I once heard an evangelist give a powerful message on revival. It was based on 2 Chronicles 7:14 " If my people, which are called by my name, shall humble themselves, and pray, and seek my face, and turn from their wicked ways; then will I hear from heaven, and will forgive their sin, and will heal their land."
The message was nothing earth-shatteringly profound. He didn't point out anything in that was missing or hidden in the text. The original Hebrew never came up. He just gave us the main points of the verse (after the standard dispensational disclaimer that while the church and Israel are not the same, there are many parallels).
First, humble yourself. See yourself as God sees you. Measure yourself by His standard and admit how terribly sinful you are. We readily admit that we are sinners, but we don’t like to admit we sin. Our belief in total depravity often stops where our personal lives begin. The path to revival starts with a call to humility.
Second, seek God's face. Once you realize how wicked and totally undeserving of grace you are, then go to God and ask for that which you know don’t deserve. “But I feel like God wouldn’t want me!” Exactly, He shouldn’t, but He does. He has no reason to forgive anyone, other than His character. “I just feel like I don’t deserve God’s forgiveness.” Reality check: you never have, yet He has always forgiven you, and He always will. And when you realize this, you start to realize that He is the solution to your problem. Not another plan, not a system, but God Himself filling you with Himself. And you begin to go after Him with everything you have.
Finally, turn from you wicked ways. Stop it. Stop living for sin and start living for God. After getting honest with God and seeking His face with all your heart, you will walk away from the presence of God with the grace He offers to fight sin. And that is what hit me most about the sermon – I tend to want to do the opposite.
I want to change my ways, then go to God for forgiveness, then I’ll be willing to look honestly at what I terrible person I was (thinking somehow that I will be a different person than I was back then). Then I can comfortably look at my old self and say that by the grace of God (or if I was being entirely honest, by the work of my will power) I had changed. For some reason I don’t want to go to God and just admit that I was wrong. I want to prove myself first. I want to earn His forgiveness.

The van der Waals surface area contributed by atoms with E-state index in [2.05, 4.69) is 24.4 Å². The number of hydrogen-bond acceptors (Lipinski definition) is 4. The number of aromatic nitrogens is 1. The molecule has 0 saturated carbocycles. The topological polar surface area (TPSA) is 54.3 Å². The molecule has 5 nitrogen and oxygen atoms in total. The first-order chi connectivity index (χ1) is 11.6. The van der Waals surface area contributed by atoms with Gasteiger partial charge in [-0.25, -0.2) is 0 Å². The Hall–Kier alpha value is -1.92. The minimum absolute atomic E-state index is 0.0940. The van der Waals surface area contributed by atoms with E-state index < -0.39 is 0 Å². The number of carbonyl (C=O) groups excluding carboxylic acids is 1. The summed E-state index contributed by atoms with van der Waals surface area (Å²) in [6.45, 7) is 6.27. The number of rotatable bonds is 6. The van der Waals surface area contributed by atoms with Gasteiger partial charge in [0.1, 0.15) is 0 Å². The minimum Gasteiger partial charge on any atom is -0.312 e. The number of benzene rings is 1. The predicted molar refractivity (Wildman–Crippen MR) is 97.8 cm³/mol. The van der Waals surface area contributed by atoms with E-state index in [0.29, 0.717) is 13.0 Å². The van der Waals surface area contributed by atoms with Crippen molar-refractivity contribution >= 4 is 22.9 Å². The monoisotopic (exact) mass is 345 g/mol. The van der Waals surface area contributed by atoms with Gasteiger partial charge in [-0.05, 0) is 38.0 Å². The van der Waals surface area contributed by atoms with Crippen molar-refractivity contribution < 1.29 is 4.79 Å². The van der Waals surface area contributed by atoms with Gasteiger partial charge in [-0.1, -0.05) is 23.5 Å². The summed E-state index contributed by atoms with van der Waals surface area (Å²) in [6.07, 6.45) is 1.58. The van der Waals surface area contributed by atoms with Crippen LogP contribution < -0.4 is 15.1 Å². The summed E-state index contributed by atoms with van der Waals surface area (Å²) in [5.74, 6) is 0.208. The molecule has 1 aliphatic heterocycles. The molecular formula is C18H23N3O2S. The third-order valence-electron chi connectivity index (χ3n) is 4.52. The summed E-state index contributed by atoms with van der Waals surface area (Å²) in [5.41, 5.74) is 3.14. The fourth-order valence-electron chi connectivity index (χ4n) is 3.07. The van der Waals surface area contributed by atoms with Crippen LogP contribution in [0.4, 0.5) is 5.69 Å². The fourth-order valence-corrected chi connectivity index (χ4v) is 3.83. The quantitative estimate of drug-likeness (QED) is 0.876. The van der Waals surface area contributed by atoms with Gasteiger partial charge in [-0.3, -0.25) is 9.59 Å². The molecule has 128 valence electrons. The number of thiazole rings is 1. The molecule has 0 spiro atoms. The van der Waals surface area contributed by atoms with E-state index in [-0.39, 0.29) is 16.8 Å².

But when I do this, I deny the very heart of the gospel. While I wouldn’t like to admit it, I am trying to live by works. Will power doesn’t work, I can attest to that. Only through the power of God via His Word and His Spirit can I have victory. So the idea that I will live obediently before coming for forgiveness is more than ridiculous, it’s impossible.
In soteriology (the doctrine of salvation) theologians make a big deal about the order of salvation. They call the order of when God does what and when man does what ordo salutis (Latin for the order of salvation). What happens when is a big deal, and I think the same thing is true of repentance. Humility before God. Followed by a pursuit of God. Followed by righteous living. Not the other way around it. The order really does matter here.
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